We posted the Poem of the Month for nine years and have ended the series. Here is Nancy's most famous poem. From Many Winters, 1974, by Nancy Wood Hold on to what is good even if it is a handful of earth. Hold on to what you believe even if it is a tree which stands by itself. Hold on to what you must do even if it is a long way from here. Hold on to life even when it is easier letting go. Hold on to my hand even when I have gone away from you.
From Sacred Fire, 1996, by Nancy Wood From the deep blanket of winter, I am. From the fertile seeds of spring, I am. From the unfolding leaves of summer, I am. From the ripening fruits of autumn, I am. If winter's song is one of sleep, sing it. If spring's song is one of anticipation, sing it. If summer's song is one of fullness, sing it. If autumn's song is one of change, sing it. What you are, I am. What I am, you will be. Where summer goes, I follow. Where winter goes, we walk together. The longing of this old woman is satisfied by the loving of that old man.
From Sacred Fire, 1998, by Nancy Wood
We are the eternal, we who have borne the pain and grown old with only half our song being heard, bodies aching from desire never satisfied from mere mating with a man. We meet adversity head-on, desiring recognition of our natural ways. We accept the confused words of men who are strangers to our souls. Our pulse throbs with messages from grandmothers fooled by dreams, like us. In our bones is bred the patience of women who stayed with men who did not love them, and the ache of women who died of heartbreak. Women learn from the anguish that precedes calm, remembering how a child bursts headlong from the womb, and with its very first breath begs to hear our song.
From Shaman’s Circle, 1996, by Nancy Wood
O sun, the father of us all, maker of ripe flowers, creator
of fat corn, return this day to our part of the shrinking sky.
Your journey to the south is now complete and we pray to you
to remember the drear, dark days of winter caught between
Your strong fingers struggling to release the earth from sleep. In this
long gasp of icy silence, all creatures find renewal, a pale hope
That spring will not forget to come this year, nor will birds forget to lay eggs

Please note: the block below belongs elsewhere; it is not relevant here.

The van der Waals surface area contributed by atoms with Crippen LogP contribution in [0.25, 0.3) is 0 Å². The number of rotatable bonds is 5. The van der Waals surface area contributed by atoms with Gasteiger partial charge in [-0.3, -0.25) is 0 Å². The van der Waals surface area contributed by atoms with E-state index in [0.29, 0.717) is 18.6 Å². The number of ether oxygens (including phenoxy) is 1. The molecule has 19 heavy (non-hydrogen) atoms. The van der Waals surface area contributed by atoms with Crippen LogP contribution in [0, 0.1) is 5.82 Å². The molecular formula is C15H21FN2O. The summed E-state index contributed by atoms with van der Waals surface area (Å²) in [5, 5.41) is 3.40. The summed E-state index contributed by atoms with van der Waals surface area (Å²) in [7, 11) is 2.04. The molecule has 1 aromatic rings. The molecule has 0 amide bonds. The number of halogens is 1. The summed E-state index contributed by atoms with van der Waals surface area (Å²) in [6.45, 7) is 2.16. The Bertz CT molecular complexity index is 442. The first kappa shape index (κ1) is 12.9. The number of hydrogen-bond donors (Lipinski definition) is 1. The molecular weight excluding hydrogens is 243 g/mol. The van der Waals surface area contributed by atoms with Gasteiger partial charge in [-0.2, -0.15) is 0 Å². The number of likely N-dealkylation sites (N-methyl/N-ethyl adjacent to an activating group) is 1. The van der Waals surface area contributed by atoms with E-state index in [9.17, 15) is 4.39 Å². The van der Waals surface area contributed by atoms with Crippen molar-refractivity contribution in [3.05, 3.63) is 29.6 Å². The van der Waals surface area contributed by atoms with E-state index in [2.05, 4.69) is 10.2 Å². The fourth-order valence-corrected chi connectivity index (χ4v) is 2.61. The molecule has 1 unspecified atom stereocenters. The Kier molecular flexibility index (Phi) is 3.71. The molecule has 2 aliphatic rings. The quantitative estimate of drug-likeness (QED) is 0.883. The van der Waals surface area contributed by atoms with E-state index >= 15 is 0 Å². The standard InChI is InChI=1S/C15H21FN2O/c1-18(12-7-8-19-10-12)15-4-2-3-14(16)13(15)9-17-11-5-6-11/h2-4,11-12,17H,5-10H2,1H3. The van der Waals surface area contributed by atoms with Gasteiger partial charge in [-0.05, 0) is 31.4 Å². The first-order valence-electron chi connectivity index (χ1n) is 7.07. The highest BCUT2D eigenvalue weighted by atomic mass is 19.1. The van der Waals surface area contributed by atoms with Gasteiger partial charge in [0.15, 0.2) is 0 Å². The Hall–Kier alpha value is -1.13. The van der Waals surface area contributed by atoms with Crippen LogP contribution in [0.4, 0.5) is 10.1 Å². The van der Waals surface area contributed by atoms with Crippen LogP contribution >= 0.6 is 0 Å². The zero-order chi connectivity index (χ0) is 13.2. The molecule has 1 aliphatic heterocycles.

heavy with the yolk of generation.
Now the earth lies panting in the rich blood of summer, and you are content,
O sun, father of full orchards and the restlessness of elk. We observe
Your deep shadows and hear the laughter of leaves green with continuity,
but we are not deceived by the smoothness of our ripe landscape.
Even the longest day contains the seeds of winter and on the wind we hear
the song that icicles sing to stay awake. The longest day is merely
A pause between the places where our lives are lived, and in its fullness
we dance for the right of bumblebees to gather distant honey.
From Spirit Walker, 1993, by Nancy Wood
The Story of a Flower
In the season of wild strawberries
I came from the earth as a flower
High on a hill above my village, with only
The Eagle, the Buffalo, the Bear and the Butterfly
To watch the petals of my spirit unfold.
The Eagle spoke first. He said:
Sister; you will never have wings like me,
Except in the pathways of your dreams,
Yet you will fly to the top of the sky
Because I give you the Gift of Courage.
The Buffalo spoke next. He said:
Sister; you will never survive a long time like me,
Except on the trail of your memories,
Yet you will see a thousand winters go by
Because I give you the Gift of Endurance.
The Bear spoke next. He said:
Sister; you will never know the secrets
Of the Four-Legged Animals, since you are only a flower,
Yet the knowledge of all creatures is yours
Because I give you the Gift of Wisdom.
The Butterfly spoke next. She said:
Sister, you believe you are very important,
Because the creatures have given their gifts to you,
Yet here on this hill you will always be at home
Because I give you the Gift of Humility.
So I have lived for many seasons,
Among the Eagle, the Buffalo, the Bear and the Butterfly,
Watching the birds go by, speaking to rain and sky.
My colors have been the colors of the rainbow.
My beauty has given joy to all who see me.
To bloom even when there is no rain
Requires the Courage of the Eagle.
To last through the heavy snows of winter
Requires the Endurance of the Buffalo.
To understand the importance of all seasons
Requires the Wisdom of the Bear.
But to rejoice when my blossoms die
Requires only the Butterfly’s Humility.